If you’re the kind of person who loves coffee, but finds it too bitter when served on its own without milk or sugar, good news: Scientists have created a beanless coffee that doesn’t have any of the bitterness that coffee brewed from roasted coffee beans usually does. The brainchild of food scientists Jarret Stopforth and entrepreneur Andy Kleitsch, Atomo, as it’s called, could be a game-changer for your morning cup of joe for more reasons than one. And according to the company itself, it could be on the market as soon as 2020.
This isn’t actually the first we’ve heard of Atomo; the company launched a Kickstarter earlier this year to jump-start the business, which led to widespread coverage back in February. Now, though, it’s back in the news thanks to a new interview with NPR’s The Salt — and it’s no wonder: Atomo sounds as delicious as it does innovative.
A food scientist who holds a Ph.D. in Food Microbiology from Colorado State University, Stopforth spent a number of years at big brands like Campbell and Chobani before moving onto companies like shelf-stable bone broth purveyor Kettle & Fire and keto- and paleo-friendly snack company BLOK Biltong. But it was just a few years ago that he struck upon the idea of creating a new kind of coffee — one that removed the bitterness from the drink, thereby negating the need to add milk or sugar to it. Said Stopforth to NPR’s Jodi Helmer, “I started thinking, we have to be able to break coffee down to its core components and look at how to optimize it.” So, together with Andy Kleitsch, Stopforth began reverse engineering what would become Atomo.
Although the coffee wasn’t originally developed specifically to deal with the looming global coffee crisis, Stopforth and Kleitsch also realized pretty early on that a beverage that mimicked coffee in every aspect except for its origin — coffee beans — could be beneficial in more ways than just the taste. “As we got deeper into the process, we learned more about the threats to the coffee world as a whole,” Stopforth said to NPR — things like deforestation, global warming, and the fungus known as rust.
Indeed, according to a Huffington Post report from January of this year, deforestation could totally wipe out 75 of the 124 species of coffee used to make the caffeinated beverage around the world. Both climate change and fungi and pests are also affecting crops in such a way as to make many varieties of coffee in danger of going extinct. In the wake of gaining this newfound knowledge, said Stopforth, “we were even more committed to making a consistently great coffee that was also better for the environment.” And, well… here we are.
According to Fast Company, there are roughly 1,000 compounds in roasted coffee beans, about 40 of which contribute to the unique taste of coffee brewed from those beans. But those compounds aren’t found only in roasted coffee beans; they’re also present in “other natural, plant-based ingredients,” as FastCo put it. As such, it’s absolutely possible to engineer a drink that replicates the taste, aroma, and mouthfeel of a cup of coffee without actually using any coffee beans to make it. Its creators won’t reveal exactly what’s in it — trade secrets and all — but for the curious, yes, it’s high-test. Caffeine gets added to the mix during Atomo’s creation process, per NPR.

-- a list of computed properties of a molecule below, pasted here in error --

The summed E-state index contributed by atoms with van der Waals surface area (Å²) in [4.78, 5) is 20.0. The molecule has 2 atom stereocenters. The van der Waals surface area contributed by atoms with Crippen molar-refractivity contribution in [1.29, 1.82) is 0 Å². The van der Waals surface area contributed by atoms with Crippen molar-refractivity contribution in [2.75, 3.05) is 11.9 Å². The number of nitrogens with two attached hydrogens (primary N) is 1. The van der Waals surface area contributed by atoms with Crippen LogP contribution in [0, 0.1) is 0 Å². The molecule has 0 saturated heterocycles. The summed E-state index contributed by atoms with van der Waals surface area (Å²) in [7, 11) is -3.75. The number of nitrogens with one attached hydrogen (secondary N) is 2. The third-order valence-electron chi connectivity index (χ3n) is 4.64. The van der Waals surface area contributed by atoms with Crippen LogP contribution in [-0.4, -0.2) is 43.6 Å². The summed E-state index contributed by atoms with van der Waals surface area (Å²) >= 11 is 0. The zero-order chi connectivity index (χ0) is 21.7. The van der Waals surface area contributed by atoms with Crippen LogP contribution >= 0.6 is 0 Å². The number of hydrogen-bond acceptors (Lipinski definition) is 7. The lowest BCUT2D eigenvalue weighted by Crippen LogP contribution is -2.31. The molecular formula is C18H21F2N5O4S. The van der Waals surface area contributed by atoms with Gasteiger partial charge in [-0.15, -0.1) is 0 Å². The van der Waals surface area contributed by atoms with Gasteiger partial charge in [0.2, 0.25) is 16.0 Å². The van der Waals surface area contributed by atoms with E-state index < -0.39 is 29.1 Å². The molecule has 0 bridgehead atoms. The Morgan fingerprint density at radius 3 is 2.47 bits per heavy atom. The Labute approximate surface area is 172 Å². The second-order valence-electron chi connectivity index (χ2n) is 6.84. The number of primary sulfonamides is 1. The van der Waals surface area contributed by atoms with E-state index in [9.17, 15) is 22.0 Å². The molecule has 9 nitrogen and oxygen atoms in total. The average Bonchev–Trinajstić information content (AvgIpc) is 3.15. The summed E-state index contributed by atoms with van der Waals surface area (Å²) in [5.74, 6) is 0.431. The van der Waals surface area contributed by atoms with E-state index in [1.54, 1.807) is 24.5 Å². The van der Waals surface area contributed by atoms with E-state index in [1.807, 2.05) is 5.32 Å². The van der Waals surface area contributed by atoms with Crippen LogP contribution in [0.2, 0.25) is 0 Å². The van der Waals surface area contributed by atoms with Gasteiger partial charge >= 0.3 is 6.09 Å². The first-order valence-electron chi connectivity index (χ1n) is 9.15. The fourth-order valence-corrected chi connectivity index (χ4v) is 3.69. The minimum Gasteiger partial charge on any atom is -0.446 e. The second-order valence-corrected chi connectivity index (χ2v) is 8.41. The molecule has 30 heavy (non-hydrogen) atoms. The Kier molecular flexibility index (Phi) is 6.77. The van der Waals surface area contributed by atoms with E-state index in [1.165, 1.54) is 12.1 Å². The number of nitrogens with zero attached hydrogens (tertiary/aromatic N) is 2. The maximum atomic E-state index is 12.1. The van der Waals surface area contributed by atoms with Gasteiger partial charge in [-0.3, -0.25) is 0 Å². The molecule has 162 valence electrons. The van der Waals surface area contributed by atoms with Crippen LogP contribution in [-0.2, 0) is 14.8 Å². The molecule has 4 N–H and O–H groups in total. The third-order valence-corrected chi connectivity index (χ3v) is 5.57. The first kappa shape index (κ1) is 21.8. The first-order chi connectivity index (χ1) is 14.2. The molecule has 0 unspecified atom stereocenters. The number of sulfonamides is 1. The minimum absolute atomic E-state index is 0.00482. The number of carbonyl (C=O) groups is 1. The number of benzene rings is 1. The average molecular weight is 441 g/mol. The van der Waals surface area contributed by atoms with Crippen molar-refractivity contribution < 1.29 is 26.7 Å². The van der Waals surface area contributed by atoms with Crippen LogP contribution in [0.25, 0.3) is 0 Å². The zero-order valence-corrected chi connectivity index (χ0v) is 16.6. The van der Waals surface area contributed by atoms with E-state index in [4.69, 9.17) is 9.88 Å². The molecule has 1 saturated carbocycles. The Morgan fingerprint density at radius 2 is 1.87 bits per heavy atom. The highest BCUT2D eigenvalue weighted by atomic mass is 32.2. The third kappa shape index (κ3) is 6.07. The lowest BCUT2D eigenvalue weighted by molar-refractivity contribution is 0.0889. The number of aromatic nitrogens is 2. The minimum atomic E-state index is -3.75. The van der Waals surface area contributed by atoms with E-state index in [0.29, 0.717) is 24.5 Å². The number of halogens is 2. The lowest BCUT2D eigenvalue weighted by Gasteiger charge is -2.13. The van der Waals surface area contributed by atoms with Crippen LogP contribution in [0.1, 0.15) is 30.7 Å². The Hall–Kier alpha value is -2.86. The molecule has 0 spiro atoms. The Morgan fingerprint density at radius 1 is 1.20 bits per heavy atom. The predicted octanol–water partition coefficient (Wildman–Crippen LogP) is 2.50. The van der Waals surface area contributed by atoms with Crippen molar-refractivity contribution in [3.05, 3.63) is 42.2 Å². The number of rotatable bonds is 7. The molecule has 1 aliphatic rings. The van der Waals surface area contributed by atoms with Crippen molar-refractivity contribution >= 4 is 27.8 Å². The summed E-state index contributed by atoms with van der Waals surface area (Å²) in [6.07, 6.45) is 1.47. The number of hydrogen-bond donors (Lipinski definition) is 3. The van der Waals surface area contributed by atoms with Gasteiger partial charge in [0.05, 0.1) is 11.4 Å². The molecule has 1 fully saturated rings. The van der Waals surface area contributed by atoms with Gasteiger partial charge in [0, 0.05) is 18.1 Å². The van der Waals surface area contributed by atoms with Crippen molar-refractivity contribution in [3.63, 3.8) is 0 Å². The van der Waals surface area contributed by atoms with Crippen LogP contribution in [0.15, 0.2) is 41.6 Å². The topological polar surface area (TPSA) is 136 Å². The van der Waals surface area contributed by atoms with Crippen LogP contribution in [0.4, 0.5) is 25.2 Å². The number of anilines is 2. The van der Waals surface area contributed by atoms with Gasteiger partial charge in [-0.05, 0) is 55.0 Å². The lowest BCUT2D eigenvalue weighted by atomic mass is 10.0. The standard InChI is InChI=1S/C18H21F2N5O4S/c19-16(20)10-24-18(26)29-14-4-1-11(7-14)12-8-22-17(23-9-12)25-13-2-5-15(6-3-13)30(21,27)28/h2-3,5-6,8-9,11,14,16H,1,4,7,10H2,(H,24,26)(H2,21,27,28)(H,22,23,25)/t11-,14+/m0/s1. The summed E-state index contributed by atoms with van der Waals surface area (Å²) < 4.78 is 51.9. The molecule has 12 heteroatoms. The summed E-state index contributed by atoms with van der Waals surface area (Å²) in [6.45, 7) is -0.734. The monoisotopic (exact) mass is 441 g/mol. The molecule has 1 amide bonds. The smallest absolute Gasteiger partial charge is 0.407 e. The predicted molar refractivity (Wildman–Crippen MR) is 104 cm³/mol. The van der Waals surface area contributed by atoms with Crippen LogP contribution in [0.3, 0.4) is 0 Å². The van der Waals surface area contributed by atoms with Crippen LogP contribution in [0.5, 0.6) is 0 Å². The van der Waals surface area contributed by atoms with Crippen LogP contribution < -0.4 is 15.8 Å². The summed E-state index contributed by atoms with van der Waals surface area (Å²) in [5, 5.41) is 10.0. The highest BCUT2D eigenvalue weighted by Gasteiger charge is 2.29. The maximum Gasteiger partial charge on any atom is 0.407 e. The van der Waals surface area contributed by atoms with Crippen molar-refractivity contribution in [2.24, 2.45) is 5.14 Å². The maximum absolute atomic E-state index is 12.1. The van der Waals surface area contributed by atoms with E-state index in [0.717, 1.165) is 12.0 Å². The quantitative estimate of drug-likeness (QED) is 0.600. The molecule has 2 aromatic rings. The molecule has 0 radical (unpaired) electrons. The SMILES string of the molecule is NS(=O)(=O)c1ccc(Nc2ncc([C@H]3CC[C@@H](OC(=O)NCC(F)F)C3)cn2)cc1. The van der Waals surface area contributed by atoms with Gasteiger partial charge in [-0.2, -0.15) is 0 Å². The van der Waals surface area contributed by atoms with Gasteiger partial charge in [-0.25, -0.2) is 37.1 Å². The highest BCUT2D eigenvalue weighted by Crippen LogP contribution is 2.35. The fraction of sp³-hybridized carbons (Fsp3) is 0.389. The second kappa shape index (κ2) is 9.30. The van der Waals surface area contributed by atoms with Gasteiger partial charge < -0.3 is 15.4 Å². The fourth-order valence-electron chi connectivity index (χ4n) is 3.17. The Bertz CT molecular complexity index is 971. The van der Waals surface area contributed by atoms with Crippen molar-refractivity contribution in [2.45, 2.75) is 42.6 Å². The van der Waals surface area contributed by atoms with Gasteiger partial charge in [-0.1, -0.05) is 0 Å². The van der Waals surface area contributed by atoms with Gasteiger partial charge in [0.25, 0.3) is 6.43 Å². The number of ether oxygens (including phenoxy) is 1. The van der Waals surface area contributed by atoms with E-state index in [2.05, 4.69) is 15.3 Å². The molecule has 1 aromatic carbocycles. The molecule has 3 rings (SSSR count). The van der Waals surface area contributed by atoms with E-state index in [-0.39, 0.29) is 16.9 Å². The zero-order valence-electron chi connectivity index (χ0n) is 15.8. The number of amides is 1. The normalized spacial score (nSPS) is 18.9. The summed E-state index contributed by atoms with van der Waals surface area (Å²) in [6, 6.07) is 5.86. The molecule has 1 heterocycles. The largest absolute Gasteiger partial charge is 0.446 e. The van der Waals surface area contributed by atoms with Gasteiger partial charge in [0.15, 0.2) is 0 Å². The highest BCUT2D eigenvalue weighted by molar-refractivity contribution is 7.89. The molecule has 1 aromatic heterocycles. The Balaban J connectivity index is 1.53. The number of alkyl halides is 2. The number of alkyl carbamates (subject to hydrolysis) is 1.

The key, according to Kleitsch, turned out to have something to do with a family of compounds that occur naturally in both green and roasted coffee beans: Chlorogenic acid. Although chlorogenic acid has been linked to reduced blood sugar levels and may provide an anti-diabetic effect, it’s also what’s responsible for the bitterness and astringency of brewed coffee — especially in darker roasts. One of the early versions of what would become Atomo removed the chlorogenic acid, Kleitsch told NPR — and when they had Stopford’s wife taste it, said Kleitsch, she said, “This is what coffee should taste like.” Per Kleitsch, “it had the flavor and aroma of coffee without that bitterness.” Taste tests with students at the University of Washington were similarly positive.
Of course, Atomo is far from the only coffee-less coffee alternative we’ve seen before. Chicory, for example, has long been used to make limited coffee supplies go further, or else to substitute for coffee entirely when the supplies were so limited as to be non-existent. It’s what makes the coffee served at New Orleans mainstays like the Café du Monde so distinctive: During the American Civil War, blockades to New Orlean’s ports made coffee hard to come by — so folks began roasting and brewing chicory instead. In recent years, efforts have also been made to create coffee out of ingredients like mushrooms, with varying degrees of success.
Atomo, however, looks poised to corner the coffee alternative market in a totally unique way. The goal, say both Stopforth and Kleitsch, is to maintain the morning routine aspect of coffee-making as much as it is mimicking and improving upon the taste; as such, it’ll be available in ground forms that will be suitable for all the ways you’d typically make coffee — drip makers, French presses, even Keurigs. Development and production is continuing apace; according to a June 17 update on their Kickstarter page, Atomo will even soon have a brick-and-mortar headquarters in Seattle, as well. Located “in the Hill Climb to Pike Place Market,” the company’s home base will feature a demo kitchen where private tastings of the product will be held and a lab which is “view-able to guests so you can watch the action of Atomo being designed. The hope is to get Atomo on the market by 2020.
Will this beanless coffee continue to capture our attention the way its early news coverage has? Only time — and our taste buds — will tell. But it certainly does look like something worth paying attention to in the meantime, so I’ll raise my mug to that!